4. “ Isaac was early remarked as a very precocious child. ” – Isaac T. Hopper by L. Maria Child
  5. He was precocious in dissipation. ” – Penrod and Sam by Booth Tarkington
  6. Their early precocious wisdom had not vanished with the passing of childhood. ” – Lords of the Stratosphere by Arthur J. Burks
  7. These individuals, reaching adult size some three to four years sooner than the average age, were precocious also in the earlier stages of postnatal development. ” –  by
  8. Among the hearers was Prince Esterhazy, who was so pleased with the precocious talent shown that he put a purse of fifty ducats in the young musician's hand. ” – Great Violinists And Pianists by George T. Ferris
  9. She was an astonishingly precocious child, and many persons who watched her shook their heads and predicted that her talent had ripened too early, and that, as is the case with many promising stage children, she would never amount to anything. ” – Famous Prima Donnas by Lewis Clinton Strang
  10. Riding beside the Marquess, who swore under his breath at the ravages of the undyked stream and the sight of good arable land run wild and choked with underbrush, the little boy obtained a precocious insight into the evils of a system which had long outlived its purpose, and the idea of feudalism was ever afterward embodied for him in his glimpse of the peasants of Valdu looking up sullenly from their work as their suzerain and protector thrust an unfamiliar painted smile between the curtains of his litter. ” – The Valley of Decision by Edith Wharton
  11. The precocious youth was deeply immersed in a three- days'- old copy of The Times. ” – The Lifeboat by R.M. Ballantyne
  12. He was a precocious child, and early developed a love for nature, which his parents encouraged in every way they could. ” – American Men of Mind by Burton E. Stevenson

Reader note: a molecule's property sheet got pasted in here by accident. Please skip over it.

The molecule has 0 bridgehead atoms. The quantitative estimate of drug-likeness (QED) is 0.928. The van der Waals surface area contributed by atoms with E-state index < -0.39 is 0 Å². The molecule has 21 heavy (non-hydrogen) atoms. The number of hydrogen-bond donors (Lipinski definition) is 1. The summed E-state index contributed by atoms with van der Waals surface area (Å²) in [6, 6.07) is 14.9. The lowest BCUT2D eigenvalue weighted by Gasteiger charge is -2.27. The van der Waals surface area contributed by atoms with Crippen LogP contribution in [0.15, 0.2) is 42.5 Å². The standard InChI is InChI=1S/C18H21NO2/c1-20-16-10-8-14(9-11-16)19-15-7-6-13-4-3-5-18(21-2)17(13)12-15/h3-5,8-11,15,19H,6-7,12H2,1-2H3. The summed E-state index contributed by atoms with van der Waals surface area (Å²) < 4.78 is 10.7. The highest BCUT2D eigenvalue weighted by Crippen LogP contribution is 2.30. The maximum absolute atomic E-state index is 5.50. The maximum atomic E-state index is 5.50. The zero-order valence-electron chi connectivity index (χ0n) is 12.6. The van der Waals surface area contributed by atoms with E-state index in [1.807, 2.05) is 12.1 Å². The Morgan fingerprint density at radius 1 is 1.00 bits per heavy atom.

13. But a precocious experience of life had taught her that emotions too strong for the nature containing them turn, by some law of spiritual chemistry, into a rankling poison; and she had therefore resigned herself to serving as a kind of outlet for Bessy's pent- up discontent. ” – The Fruit of the Tree by Edith Wharton
  14. “ I cannot forget, that, while Slavery was waging war against our nation, the working- men of Belgium in public meeting protested against that precocious Proclamation of Belligerent Rights by which the British Government gave such impulse to the Rebellion; and now, in the same spirit, and for the sake of true peace, they declare themselves against that War System by which the peace of nations is placed in such constant jeopardy. ” – The Duel Between France and Germany by Charles Sumner
  15. Precocious as was his gift for expression, and versatile and brilliant as had been his productiveness in the 1848 era, he was true to his Anglo- Saxon stock in being more effective at seventy than he had been at thirty. ” – Modern American Prose Selections by Various
  16. One night, however, Tommy, being precocious and, as we discovered afterwards, keen on seeing life, took advantage of parental absence to clamber to the entrance of the nursery and, losing his balance, toppled over into the garden. ” – Concerning Animals and Other Matters by E.H. Aitken, (AKA Edward Hamilton)
  17. And what the child thinks and feels is a reflection of the hopes, desires, and purposes of the parents who brought him overseas, no matter how precocious and independent the child may be. ” – The Promised Land by Mary Antin
  18. He was taken away from that school and sent where there was a lower class of boys, whose leader he soon became, but in his studies he was far from precocious though not dull. ” – Plays: The Father; Countess Julie; The Outlaw; The Stronger by August Strindberg
  19. “ I do not deal with precocious infants. ” – Boy Scouts in Mexico; or On Guard with Uncle Sam by G. Harvey Ralphson